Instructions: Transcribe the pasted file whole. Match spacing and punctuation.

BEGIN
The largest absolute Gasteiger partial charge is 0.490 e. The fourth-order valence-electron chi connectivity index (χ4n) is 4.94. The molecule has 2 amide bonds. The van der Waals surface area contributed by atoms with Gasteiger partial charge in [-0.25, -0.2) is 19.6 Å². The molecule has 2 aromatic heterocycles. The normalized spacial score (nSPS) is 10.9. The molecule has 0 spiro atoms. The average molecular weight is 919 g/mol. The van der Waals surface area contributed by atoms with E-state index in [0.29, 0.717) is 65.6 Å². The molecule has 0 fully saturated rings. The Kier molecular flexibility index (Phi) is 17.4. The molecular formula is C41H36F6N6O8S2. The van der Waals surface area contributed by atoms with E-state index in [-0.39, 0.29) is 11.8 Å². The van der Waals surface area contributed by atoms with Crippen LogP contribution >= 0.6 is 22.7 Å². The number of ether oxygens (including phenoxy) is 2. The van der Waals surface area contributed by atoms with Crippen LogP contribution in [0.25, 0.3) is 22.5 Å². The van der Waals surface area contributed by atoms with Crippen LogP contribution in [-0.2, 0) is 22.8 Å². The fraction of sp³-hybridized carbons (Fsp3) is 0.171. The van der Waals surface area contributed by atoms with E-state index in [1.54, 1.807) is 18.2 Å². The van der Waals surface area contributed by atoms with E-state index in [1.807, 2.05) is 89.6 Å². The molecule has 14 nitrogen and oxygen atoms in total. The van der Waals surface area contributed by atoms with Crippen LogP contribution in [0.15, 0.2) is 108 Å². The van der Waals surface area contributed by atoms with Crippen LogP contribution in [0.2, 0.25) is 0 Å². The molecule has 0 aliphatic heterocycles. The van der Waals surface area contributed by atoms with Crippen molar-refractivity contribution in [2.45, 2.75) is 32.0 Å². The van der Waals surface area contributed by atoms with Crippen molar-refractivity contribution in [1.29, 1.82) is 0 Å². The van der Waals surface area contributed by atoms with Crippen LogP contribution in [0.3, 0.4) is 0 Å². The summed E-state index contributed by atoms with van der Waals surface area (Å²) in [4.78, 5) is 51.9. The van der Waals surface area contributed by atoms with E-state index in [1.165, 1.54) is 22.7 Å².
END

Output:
The largest absolute Gasteiger partial charge is 0.490 e. The fourth-order valence-electron chi connectivity index (χ4n) is 4.94. The molecule has 2 amide bonds. The van der Waals surface area contributed by atoms with Gasteiger partial charge in [-0.25, -0.2) is 19.6 Å². The molecule has 2 aromatic heterocycles. The normalized spacial score (nSPS) is 10.9. The molecule has 0 spiro atoms. The average molecular weight is 919 g/mol. The van der Waals surface area contributed by atoms with E-state index in [0.29, 0.717) is 65.6 Å². The molecule has 0 fully saturated rings. The Kier molecular flexibility index (Phi) is 17.4. The molecular formula is C41H36F6N6O8S2. The van der Waals surface area contributed by atoms with E-state index in [-0.39, 0.29) is 11.8 Å². The van der Waals surface area contributed by atoms with Crippen LogP contribution >= 0.6 is 22.7 Å². The number of ether oxygens (including phenoxy) is 2. The van der Waals surface area contributed by atoms with Crippen LogP contribution in [0.25, 0.3) is 22.5 Å². The van der Waals surface area contributed by atoms with Crippen LogP contribution in [-0.2, 0) is 22.8 Å². The fraction of sp³-hybridized carbons (Fsp3) is 0.171. The van der Waals surface area contributed by atoms with E-state index in [1.54, 1.807) is 18.2 Å². The van der Waals surface area contributed by atoms with E-state index in [1.807, 2.05) is 89.6 Å². The molecule has 14 nitrogen and oxygen atoms in total. The van der Waals surface area contributed by atoms with Crippen LogP contribution in [0.15, 0.2) is 108 Å². The van der Waals surface area contributed by atoms with Crippen LogP contribution in [0.2, 0.25) is 0 Å². The molecule has 0 aliphatic heterocycles. The van der Waals surface area contributed by atoms with Crippen molar-refractivity contribution in [2.45, 2.75) is 32.0 Å². The van der Waals surface area contributed by atoms with Crippen molar-refractivity contribution in [1.29, 1.82) is 0 Å². The van der Waals surface area contributed by atoms with Crippen LogP contribution in [0.3, 0.4) is 0 Å². The summed E-state index contributed by atoms with van der Waals surface area (Å²) in [4.78, 5) is 51.9. The van der Waals surface area contributed by atoms with E-state index in [1.165, 1.54) is 22.7 Å².